Raw Feeding

Feeding your pet a raw diet

Raw feeding has become more popular over recent years and there are a lot of conflicting opinions on whether it should be considered as an option when feeding your pet. There is also some great information on the World Small Animal Veterinary Association website: https://wsava.org/wp-content/uploads/2021/04/Raw-Meat-Based-Diets-for-Pets_WSAVA-Global-Nutrition-Toolkit.pdf

What is raw feeding?

Raw feeding is feeding your pets uncooked ingredients rather than the more traditional cooked diets which are more commonly available. It will often consist of muscles, bones (whole/ground), organs (typically liver/kidneys), raw eggs, dairy, fruit and vegetables

Who do people feed raw diets?

Some owners feel that raw food is a more ‘natural’ option for pets as this is what they would eat before they were domesticated. It is important to note that modern dog breeds are genetically very removed from their wild ancestors as they have been domesticated for thousands of years.

Owners have also said that they can see an improvement with coat condition, faeces consistency, and energy levels. Again, there are no current studies to suggest this is the sole reason for these improvements and they should also be achieved by feeding an age appropriate, complete diet.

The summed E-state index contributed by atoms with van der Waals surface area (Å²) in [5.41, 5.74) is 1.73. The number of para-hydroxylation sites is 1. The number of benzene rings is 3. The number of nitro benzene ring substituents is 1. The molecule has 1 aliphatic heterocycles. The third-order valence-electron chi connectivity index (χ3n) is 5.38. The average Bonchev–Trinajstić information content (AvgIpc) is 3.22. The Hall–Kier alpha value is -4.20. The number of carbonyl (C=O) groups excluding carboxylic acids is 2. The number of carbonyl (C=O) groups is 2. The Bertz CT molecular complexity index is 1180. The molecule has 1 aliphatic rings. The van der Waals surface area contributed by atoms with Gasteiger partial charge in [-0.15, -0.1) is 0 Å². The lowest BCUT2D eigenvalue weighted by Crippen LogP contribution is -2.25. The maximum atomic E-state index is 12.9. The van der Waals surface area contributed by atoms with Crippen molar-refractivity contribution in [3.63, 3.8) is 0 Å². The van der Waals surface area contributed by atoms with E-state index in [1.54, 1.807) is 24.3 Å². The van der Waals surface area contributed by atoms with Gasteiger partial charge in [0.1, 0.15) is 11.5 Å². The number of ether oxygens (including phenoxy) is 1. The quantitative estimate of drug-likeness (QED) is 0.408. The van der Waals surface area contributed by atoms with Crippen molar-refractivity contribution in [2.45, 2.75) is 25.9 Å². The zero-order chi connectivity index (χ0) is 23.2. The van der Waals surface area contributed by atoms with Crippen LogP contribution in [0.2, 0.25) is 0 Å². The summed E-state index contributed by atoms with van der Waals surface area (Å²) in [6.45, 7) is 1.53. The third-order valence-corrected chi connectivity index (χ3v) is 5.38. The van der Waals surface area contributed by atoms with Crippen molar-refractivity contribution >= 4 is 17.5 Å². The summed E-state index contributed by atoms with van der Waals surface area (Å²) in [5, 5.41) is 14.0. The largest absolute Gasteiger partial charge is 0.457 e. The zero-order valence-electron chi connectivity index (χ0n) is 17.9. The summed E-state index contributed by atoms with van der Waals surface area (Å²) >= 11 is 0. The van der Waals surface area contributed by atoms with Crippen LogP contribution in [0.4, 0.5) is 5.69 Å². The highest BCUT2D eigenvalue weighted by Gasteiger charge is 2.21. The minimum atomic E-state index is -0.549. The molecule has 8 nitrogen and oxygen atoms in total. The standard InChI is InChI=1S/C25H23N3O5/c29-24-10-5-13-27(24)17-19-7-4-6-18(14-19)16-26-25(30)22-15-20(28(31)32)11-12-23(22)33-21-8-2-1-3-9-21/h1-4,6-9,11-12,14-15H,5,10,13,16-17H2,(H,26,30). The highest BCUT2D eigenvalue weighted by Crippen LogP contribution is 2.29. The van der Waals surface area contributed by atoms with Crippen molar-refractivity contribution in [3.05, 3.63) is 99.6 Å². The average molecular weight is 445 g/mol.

Raw feeding with puppies;

If you decide you feed your puppy a raw diet, it is very important to ensure it is a complete diet designed for puppies. Puppies require a different nutritional balance to adult dogs, with higher levels of proteins and fats, so it is important that they get the correct diet to enable healthy growth.

What are the problems with raw feeding?

Raw meat can contain bacteria and parasites which can be a risk for both human and animal health such as Salmonella, Campylobater, Listeria, and E-Coli. If you have children in the house then it is important to take into account hygiene in terms of handling toys, bowls, food, and touching your pet.

The meat may also contain bones which could lead to broken teeth, choking, and damage to the digestive tract if the pieces are not small enough. If you are feeding your pet a home-made diet or incomplete diet, there is a high chance this could lead to health problems if fed for a prolonged period. If you would like to consider a home-made diet for your pet, it is very important to consider the help of a qualified pet nutritionist to ensure your pet is getting a balanced diet.

When raw feeding dogs, we would also recommend more regular worming than dogs on cooked complete diets because they are at a higher risk of contracting tapeworm. We would suggest monthly worming for roundworm and 3 monthly worming for tapeworm (as opposed to 6 monthly tapeworm treatment for dogs on a cooked diet).